Singapore mathematics is going places, and there are no signs of it slowing down.
From India to France and Chile, more countries have, in recent years, turned to the famed Singapore approach to teaching the subject, using visual means such as objects, pictures and diagrams to teach concepts.
Education officials and publishers abroad are paying closer attention to the way maths is taught here after Singapore students emerged tops in maths and problem-solving in international tests.
A total of 10 countries - including South Africa, Brunei and the Netherlands - are using customised textbooks based on Singapore maths produced by publisher Marshall Cavendish Education.
This is up from just two countries - Thailand and Libya - five years ago.
These books are based on a series of maths textbooks, called My Pals Are Here! The principal author of the books is Dr Fong Ho Kheong, 66.
Marshall Cavendish Education's maths materials are being used in 42 countries, where 40 to 100 per cent of schools use its textbooks.
The publishing giant has also partnered Oxford University Press to publish a new series based on Singapore maths for Britain next year.
Another publisher, Scholastic Australia, has also adopted Singapore maths in its new series called Prime Mathematics, used in Australia. The textbooks also incorporate good practices from South Korea and Hong Kong.
Scholastic Australia's head of education, Mrs Christine Vale, said a trial with the books started with three Australian schools in July, and has grown to 50 schools.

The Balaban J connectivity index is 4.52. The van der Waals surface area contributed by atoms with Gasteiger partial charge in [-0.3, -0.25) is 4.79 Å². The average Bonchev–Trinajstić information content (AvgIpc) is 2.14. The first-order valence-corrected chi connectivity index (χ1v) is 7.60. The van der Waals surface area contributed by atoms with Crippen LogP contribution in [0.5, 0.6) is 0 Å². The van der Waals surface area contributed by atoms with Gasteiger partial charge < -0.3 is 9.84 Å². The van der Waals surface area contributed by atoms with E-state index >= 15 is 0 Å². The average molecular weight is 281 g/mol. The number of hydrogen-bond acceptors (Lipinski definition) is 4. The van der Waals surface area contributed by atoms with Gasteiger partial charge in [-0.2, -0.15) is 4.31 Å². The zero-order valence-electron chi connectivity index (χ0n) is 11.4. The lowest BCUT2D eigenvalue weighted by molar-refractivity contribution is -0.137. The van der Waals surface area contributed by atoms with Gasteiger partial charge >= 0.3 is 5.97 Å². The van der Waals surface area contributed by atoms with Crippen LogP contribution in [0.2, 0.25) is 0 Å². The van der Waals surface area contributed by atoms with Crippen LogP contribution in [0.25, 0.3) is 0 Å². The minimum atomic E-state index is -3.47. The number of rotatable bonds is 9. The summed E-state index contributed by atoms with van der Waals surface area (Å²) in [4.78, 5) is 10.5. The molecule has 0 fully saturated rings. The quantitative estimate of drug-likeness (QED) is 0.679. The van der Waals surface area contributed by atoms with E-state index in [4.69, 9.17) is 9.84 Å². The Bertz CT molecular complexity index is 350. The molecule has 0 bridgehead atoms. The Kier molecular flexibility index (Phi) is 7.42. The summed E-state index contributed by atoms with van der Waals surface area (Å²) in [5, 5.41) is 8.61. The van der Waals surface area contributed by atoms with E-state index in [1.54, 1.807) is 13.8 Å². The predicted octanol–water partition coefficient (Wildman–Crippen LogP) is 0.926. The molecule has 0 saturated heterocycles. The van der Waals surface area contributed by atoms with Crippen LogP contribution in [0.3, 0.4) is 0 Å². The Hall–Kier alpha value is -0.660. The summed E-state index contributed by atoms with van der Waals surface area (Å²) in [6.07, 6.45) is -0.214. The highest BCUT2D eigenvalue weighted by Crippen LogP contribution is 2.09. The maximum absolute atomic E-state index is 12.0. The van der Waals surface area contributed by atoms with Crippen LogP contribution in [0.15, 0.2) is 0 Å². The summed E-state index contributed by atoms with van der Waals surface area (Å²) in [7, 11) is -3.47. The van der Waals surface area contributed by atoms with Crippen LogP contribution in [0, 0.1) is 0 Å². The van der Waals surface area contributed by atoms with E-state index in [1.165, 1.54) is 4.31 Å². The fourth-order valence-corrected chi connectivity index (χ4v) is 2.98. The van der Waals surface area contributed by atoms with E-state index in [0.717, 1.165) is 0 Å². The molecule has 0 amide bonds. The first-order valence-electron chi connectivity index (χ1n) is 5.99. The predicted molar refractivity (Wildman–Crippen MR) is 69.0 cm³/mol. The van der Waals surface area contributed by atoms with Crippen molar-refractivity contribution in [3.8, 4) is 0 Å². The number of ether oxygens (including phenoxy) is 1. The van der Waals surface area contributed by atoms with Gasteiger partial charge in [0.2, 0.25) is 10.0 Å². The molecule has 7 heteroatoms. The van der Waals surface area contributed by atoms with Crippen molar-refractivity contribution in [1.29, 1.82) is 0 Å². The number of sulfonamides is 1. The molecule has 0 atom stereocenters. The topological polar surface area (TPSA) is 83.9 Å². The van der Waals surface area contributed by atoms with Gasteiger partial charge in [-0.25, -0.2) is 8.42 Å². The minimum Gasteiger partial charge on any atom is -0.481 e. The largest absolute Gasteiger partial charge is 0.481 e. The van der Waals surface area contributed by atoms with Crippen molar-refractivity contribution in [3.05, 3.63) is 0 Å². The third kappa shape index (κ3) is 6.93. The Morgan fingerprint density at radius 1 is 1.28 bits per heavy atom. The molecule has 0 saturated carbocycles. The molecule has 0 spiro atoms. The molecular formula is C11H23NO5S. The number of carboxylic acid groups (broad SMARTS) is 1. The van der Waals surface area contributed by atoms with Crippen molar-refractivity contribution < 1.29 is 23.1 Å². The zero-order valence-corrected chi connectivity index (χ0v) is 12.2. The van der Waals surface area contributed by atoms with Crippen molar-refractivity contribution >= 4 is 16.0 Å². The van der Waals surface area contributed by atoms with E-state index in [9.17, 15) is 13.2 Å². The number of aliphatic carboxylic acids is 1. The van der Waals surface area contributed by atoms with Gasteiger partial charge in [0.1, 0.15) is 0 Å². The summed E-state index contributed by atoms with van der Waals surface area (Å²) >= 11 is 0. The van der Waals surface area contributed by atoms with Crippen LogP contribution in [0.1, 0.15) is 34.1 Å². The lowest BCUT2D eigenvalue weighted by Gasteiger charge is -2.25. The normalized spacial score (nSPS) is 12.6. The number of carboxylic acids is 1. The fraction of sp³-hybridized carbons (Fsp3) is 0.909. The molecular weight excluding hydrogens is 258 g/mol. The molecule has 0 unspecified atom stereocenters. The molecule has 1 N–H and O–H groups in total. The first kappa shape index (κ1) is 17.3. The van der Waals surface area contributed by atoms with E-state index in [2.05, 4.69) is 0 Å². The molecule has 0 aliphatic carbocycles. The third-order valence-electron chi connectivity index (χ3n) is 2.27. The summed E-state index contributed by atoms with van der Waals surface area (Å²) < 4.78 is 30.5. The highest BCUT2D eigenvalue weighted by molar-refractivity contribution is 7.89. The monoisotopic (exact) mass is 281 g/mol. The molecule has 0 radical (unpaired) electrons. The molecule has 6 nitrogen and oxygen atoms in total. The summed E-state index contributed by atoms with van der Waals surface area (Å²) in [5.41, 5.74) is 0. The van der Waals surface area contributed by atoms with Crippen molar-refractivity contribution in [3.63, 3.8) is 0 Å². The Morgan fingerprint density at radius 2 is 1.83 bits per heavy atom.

In India, 85 primary schools in areas such as Mumbai, New Delhi and Hyderabad have been using another version of the books - known as Alpha Mathematics - since April.
Dr Duriya Aziz, senior vice-president of Scholastic's international education unit, said there is more awareness of the importance of maths. "The focus for a long time was on literacy, but more countries recognise that to solve problems, you need good grounding in numeracy," she said.
Mrs Vale, a former primary school maths teacher, said: "There is interest in how maths is taught in Singapore because it is obviously very successful."
In the latest Programme for International Student Assessment, held in 2012, Singapore students came in second in maths, behind their peers in Shanghai.
Australia was ranked 19th.
Mr Jeffery Thomas and his Singaporean wife, Ms Dawn Yuen, who own a business selling Singapore textbooks in the United States, said sales have "increased significantly" in the past five years. Their company, Singapore Math Inc, distributes textbooks to several thousand schools in the US and Canada.
Mrs Vale said that while most topics such as fractions are similar, the methods developed by the Ministry of Education here allow children to build on their understanding gradually. "It goes more in-depth about each topic, whereas our schools tend to move quickly from one topic to another."
Ms Nita Arora, principal of Sri Venkateshwar International School in New Delhi, said teachers were sceptical at first about using the series, but are finding its methods helpful for children to understand concepts.
For instance, they learn fractions through means such as figures, paper-strip folding and a food-dividing activity section.
This has allowed the teachers to "think in many ways" and children to "relate to numeracy to everyday life", she said.